Pierre Victor, baron de Besenval de Brünstatt

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Baron de Besenval in His Study by Henri Danloux, 1791,[1] shows the Baron, an avid art collector, in retirement.

Pierre Victor, baron de Besenval de Brünstatt (1722–1794) was the last commander of the Swiss Guards in France.

Born at Solothurn, he was the son of Jean Victor de Besenval, colonel of the regiment of Swiss Guards in the pay of France, who was charged in 1707 by Louis XIV with a mission to Sweden to reconcile Charles XII with the tsar Peter the Great, and to unite them in alliance with France against England. Pierre Victor served at first as aide-de-camp to Marshall Broglie during the campaign of 1748 in Bohemia, then as aide-de-camp to the duke of Orleans during the Seven Years' War. He then became commander of the Swiss Guards. When the French Revolution began de Besenval remained firmly attached to the royal court and he was given command of the troops which the king had concentrated in Paris in July 1789, a move which led to the storming of the Bastille on 14 July 1789. Besenval showed incompetence in the crisis, and attempted to flee. He was arrested, tried by the tribunal of the Châtelet, but acquitted. He then fell into obscurity and died in Paris in 1794.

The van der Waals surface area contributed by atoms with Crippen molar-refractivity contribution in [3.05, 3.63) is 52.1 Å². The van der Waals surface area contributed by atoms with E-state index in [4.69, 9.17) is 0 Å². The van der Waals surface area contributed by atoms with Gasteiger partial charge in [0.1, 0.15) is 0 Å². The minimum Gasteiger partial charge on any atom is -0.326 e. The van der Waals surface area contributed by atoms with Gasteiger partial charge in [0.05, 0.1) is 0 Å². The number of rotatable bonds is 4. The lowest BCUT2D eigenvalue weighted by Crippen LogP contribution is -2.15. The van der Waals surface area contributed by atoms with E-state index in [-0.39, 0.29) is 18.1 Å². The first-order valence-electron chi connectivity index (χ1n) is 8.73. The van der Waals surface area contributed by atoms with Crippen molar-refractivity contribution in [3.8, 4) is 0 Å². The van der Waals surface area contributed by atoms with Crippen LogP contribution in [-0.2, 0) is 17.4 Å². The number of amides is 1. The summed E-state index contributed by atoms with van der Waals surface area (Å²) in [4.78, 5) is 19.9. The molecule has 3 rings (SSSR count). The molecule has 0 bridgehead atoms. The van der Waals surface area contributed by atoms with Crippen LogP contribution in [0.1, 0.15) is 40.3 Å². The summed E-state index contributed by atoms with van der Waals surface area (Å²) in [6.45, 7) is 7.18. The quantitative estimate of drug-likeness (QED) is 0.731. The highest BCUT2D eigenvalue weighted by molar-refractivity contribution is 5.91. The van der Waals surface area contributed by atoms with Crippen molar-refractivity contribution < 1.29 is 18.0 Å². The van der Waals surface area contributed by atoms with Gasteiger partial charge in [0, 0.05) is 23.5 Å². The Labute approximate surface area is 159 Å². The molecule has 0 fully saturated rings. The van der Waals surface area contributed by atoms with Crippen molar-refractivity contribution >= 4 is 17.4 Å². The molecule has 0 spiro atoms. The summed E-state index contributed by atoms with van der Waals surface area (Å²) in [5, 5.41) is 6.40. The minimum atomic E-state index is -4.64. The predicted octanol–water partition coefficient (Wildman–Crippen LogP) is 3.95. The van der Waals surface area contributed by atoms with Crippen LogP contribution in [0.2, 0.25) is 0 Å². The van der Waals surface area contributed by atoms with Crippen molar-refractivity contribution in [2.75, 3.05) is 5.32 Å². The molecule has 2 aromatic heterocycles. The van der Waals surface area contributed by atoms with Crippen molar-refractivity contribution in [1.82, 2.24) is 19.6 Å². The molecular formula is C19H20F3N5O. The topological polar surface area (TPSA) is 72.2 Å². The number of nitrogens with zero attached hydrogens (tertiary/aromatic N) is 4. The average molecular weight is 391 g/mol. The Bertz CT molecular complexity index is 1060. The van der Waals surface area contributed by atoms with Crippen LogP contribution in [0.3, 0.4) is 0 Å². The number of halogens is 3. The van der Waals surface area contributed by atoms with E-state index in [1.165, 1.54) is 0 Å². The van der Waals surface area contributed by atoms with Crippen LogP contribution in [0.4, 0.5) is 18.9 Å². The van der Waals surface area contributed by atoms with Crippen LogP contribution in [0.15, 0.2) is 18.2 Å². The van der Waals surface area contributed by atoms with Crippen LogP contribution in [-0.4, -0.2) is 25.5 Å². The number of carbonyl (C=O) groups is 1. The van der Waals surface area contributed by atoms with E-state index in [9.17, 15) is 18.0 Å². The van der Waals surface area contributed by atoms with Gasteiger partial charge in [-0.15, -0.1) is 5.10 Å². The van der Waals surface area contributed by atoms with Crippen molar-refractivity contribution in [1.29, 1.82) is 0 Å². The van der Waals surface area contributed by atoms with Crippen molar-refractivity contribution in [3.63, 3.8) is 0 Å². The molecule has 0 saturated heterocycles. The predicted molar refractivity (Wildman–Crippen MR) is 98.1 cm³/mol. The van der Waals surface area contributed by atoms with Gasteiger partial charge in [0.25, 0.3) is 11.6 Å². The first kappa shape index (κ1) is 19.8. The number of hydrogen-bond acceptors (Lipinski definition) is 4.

The baron de Besenval de Brünstatt is principally known as the author of his Mémoires, which were published in 1805 to 1807 by the vicomte de Ségur, who was said to be his actual son, in which are reported many scandalous tales, true or false, of the court of Louis XVI and Marie Antoinette. The authenticity of these memoirs is not absolutely established.

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